Every country celebrates Independence Day

Independence Day 2021 USA: Holiday Meaning Explained - Independence Day on July 4th

Independence Day is the United States' Independence Day. It is celebrated every year on July 4th and is therefore also known as the 'Fourth of July'. Numerous Americans picnic with friends and family on this day, patriotic parades, fireworks and concerts take place in many cities - 2021 will have to show to what extent the Corona crisis allows this. A hot dog eating contest is held annually on Independence Day in New York's Coney Island Beach District.

Independence Day: What do people in the US celebrate today on July 4th?

On July 4th, the Americans celebrate the beginning of an independent nation: On July 4th, 1776, representatives of the original 13 colonies ratified the declaration of independence with which they separated from England. The term "United States of America" ​​appeared for the first time in this document.

United States July 4th 1776: How Did Independence Come About?

Towards the end of the 18th century, most of the colonies in North America belonged to England - and were therefore also known as the New England states. They did have their own parliaments that could pass laws on their own. In economic matters, however, the parliament in London was still responsible.

The British Crown wanted to earn as much money as possible with its colonies, among other things to compensate for war costs, and viewed the New England states as a supplier of raw materials and a market. In doing so, however, she neglected the interests of the local population. The settlers, who had emigrated to North America and gained a foothold there, no longer wanted to pay taxes to the British crown without being represented in return in Parliament in London. The relationship between London and the New England states always cooled considerably. Ultimately, London sent military forces to North America, but they were also unable to prevent the settlers from wanting to break away from England.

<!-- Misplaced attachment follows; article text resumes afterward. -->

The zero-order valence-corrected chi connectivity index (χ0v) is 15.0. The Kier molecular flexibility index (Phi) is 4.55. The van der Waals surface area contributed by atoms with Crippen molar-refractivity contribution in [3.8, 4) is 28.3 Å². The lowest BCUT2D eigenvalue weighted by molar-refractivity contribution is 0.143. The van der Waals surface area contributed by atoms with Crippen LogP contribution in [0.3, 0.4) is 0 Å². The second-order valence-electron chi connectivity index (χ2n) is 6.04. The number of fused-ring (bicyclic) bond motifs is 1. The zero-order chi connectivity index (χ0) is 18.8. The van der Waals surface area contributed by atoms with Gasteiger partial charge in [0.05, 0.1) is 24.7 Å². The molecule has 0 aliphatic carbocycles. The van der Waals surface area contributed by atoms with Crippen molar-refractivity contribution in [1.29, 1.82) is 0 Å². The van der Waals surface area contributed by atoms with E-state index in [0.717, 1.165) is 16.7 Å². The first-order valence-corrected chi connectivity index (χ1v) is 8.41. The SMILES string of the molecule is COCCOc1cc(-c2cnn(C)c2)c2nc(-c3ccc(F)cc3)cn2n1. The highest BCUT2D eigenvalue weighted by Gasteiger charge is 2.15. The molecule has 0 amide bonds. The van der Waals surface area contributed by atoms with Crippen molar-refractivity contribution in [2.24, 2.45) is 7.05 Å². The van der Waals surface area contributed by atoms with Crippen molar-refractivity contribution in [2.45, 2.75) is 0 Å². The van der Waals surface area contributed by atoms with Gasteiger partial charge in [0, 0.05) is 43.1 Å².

At the second continental congress, which began in 1775, representatives from twelve of the thirteen colonies discussed a revolution against England. In a first resolution they stated "that these United Colonies are free and independent states, that they are absolved of all duty and allegiance to the British Crown, and that all political connections between them and the State of Great Britain are hereby is completely canceled ".

The draft of the Declaration of Independence was submitted as early as July 2, 1776, but it was not until July 4, 1776 that the representatives of the thirteen founding states of the USA who had gathered in Congress signed the "Declaration of Independence". Although the United States of America only came into being legally with the ratification of the US Constitution in 1781, July 4th is now the founding day of the USA.

Since when has Independence Day been celebrated?

The name "Independence Day" was first used in 1791. Independence was also celebrated in previous years, albeit on a much smaller scale than it is today. For example, on the first anniversary of 1777 in Bristol, thirteen shots were fired in the morning and thirteen evening - one for each of the 13 founding states of the United States.

The first anniversary in Philadelphia was celebrated a little bigger. There was an official dinner for the congress, also thirteen gun salutes, parades and fireworks. In addition, ships were decorated in red, blue and white - the colors of the US flag.

On July 4th, 1778, George Washington gave his soldiers a present: he gave them a double ration of rum.

Oddities about Independence Day on July 4th

Conspiracy theorists are thrilled with Independence Day on July 4th: Both John Adams, the second President of the United States, and his successor Thomas Jefferson died on July 4th, 1826 - the 50th anniversary of the independence of the United States. And also Zachary Taylor, the twelfth President of the United States, died on a July 4th. Despite the scorching heat, he gave a patriotic speech in 1850, refreshing himself with ice water - and thereby suffered an acute gastrointestinal inflammation that cost him his life. (sli)